Hospital taking safeguards against flu.

March 1, 2017

Hospital taking safeguards against flu. 

#MasonCountyHealthcare.

LUDINGTON — The upsurge in flu reported elsewhere has reached Mason County. Spectrum Health Ludington Hospital has seen an increase in confirmed influenza visits to the emergency department as well as admissions for flu. Area physician offices have also reported increased flu activity.

“To safeguard the health of our patients, visitors and staff we have instituted standard protocols for flu season and additional protective measures,” said Lisa Morrill, infection control director for the hospital. 

“All hospital staff have received flu shots, as we do each year,” Morrill explained. “Healthy visitor screening is being used for those entering the building. Clinical staff have instituted additional procedures to help minimize any spread within the hospital, such as isolation masks for those showing flu symptoms and other special precautions during procedures.”

“Other standard precautions that are important throughout the community are carefully covering your cough or sneeze, frequent hand washing, disposal of tissues after one use, and immediately washing your hands or using a sanitizer.

“It is important that people have flu shots every year.” Morrill emphasized, “because flu can be different every year. Flu vaccine cannot cause flu, and the 2016-2017 vaccine provides protection against the four main viruses that research indicates will cause the most illness this season: Two influenza A strains and two influenza B strains. If you haven’t had a shot, we urge you to do so immediately.”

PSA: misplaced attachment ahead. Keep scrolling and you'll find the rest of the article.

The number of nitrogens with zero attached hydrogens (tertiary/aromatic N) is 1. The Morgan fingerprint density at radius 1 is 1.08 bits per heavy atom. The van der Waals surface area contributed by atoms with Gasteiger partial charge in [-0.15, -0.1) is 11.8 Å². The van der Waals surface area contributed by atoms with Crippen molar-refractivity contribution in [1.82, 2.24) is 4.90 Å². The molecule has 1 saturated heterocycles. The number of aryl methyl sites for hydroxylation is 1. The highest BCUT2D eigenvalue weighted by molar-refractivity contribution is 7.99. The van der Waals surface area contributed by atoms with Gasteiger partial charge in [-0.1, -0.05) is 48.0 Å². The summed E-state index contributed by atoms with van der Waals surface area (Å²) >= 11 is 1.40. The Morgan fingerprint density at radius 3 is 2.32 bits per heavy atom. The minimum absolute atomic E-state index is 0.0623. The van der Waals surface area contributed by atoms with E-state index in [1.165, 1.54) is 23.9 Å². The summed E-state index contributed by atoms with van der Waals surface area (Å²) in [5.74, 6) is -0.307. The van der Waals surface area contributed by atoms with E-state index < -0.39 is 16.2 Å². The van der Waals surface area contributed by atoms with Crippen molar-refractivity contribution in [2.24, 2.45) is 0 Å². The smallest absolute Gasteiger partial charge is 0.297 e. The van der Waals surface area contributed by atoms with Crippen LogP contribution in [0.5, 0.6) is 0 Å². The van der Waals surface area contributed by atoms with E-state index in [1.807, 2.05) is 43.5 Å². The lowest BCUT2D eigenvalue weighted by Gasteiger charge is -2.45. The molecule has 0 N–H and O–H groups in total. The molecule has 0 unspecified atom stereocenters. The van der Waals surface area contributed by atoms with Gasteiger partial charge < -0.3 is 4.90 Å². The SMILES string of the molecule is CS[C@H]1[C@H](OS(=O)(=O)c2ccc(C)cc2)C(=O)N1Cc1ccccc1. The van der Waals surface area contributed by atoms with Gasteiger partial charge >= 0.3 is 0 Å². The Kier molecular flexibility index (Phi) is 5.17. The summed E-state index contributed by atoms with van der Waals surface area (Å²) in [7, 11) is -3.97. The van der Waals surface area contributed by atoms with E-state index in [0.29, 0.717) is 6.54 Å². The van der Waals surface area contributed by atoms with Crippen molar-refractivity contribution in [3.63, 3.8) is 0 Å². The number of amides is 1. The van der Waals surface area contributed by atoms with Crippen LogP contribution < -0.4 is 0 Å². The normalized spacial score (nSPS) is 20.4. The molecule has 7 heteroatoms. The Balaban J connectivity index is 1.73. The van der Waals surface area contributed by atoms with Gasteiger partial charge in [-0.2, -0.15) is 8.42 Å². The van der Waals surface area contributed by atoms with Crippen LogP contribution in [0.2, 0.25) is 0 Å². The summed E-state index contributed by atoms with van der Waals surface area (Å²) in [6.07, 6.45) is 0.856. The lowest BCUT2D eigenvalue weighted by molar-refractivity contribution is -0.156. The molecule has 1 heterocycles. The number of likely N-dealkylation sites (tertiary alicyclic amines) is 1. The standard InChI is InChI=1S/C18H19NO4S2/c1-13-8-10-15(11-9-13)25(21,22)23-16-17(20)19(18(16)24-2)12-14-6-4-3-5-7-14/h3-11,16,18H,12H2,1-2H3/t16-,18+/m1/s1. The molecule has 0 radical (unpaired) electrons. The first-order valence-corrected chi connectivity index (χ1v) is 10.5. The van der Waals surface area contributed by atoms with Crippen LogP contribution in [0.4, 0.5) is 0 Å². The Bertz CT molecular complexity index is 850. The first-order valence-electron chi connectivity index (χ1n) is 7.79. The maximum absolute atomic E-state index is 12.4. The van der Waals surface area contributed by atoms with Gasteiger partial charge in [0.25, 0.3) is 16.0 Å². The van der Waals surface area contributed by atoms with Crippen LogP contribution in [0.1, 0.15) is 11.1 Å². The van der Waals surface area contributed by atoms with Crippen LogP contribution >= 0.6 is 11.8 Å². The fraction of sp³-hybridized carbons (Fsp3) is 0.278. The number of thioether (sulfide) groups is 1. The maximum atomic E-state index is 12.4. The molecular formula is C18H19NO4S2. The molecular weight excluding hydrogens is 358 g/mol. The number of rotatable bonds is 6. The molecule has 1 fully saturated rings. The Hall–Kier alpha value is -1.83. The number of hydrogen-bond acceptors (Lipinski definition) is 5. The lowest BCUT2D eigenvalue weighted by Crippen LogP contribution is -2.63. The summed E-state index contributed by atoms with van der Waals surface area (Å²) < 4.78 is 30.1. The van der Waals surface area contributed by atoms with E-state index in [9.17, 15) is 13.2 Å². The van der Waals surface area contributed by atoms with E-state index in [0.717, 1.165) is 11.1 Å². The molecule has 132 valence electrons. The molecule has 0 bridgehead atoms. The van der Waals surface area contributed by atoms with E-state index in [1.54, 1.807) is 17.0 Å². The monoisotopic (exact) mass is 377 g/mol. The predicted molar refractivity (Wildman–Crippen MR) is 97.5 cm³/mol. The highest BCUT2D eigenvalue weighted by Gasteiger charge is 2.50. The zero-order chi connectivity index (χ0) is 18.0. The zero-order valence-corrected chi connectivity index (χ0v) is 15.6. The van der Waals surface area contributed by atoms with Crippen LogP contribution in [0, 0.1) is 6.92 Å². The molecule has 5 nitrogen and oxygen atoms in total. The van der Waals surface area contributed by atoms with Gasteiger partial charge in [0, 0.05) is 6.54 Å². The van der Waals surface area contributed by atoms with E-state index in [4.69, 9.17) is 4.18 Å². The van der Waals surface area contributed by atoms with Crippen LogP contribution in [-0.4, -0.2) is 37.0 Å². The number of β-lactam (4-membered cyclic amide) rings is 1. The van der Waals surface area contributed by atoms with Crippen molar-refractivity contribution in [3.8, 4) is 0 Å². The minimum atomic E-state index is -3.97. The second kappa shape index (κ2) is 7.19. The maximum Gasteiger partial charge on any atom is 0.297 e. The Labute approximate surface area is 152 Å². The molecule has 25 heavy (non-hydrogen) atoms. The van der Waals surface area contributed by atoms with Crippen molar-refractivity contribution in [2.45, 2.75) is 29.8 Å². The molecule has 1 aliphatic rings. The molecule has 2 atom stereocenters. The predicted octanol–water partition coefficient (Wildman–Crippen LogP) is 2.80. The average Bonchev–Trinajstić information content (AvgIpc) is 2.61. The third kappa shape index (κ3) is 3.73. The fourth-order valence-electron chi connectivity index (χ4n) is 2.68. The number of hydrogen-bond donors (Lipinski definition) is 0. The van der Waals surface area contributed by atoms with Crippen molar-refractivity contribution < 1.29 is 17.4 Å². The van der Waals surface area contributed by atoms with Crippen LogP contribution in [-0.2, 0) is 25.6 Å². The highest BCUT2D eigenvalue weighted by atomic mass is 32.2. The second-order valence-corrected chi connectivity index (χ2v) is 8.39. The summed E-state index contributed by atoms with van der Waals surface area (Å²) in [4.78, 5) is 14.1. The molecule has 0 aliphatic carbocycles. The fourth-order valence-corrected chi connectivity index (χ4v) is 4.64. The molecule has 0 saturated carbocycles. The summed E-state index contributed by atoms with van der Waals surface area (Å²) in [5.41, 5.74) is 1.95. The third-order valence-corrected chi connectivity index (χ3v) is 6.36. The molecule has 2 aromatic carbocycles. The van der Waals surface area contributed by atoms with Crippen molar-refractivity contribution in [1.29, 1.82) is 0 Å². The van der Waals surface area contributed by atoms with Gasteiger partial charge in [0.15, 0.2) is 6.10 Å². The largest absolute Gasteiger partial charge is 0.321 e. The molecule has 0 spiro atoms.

“We also emphasize that those showing symptoms of flu not come to the hospital unless for personal treatment,” Morrill said. “Flu is very contagious and easily spread through respiratory droplets from coughs and sneezes, or touching invisible droplets on surfaces. We advise everyone to stay home if you are sick to protect others from this potentially dangerous disease.”

The flu is a contagious respiratory illness caused by influenza viruses. It can cause mild to severe illness, and more severe cases can lead to hospitalizations and even death.

Most adults may be able to infect others beginning one day before symptoms are apparent and up to five to seven   days after becoming sick. Children may pass the virus for longer than seven days.

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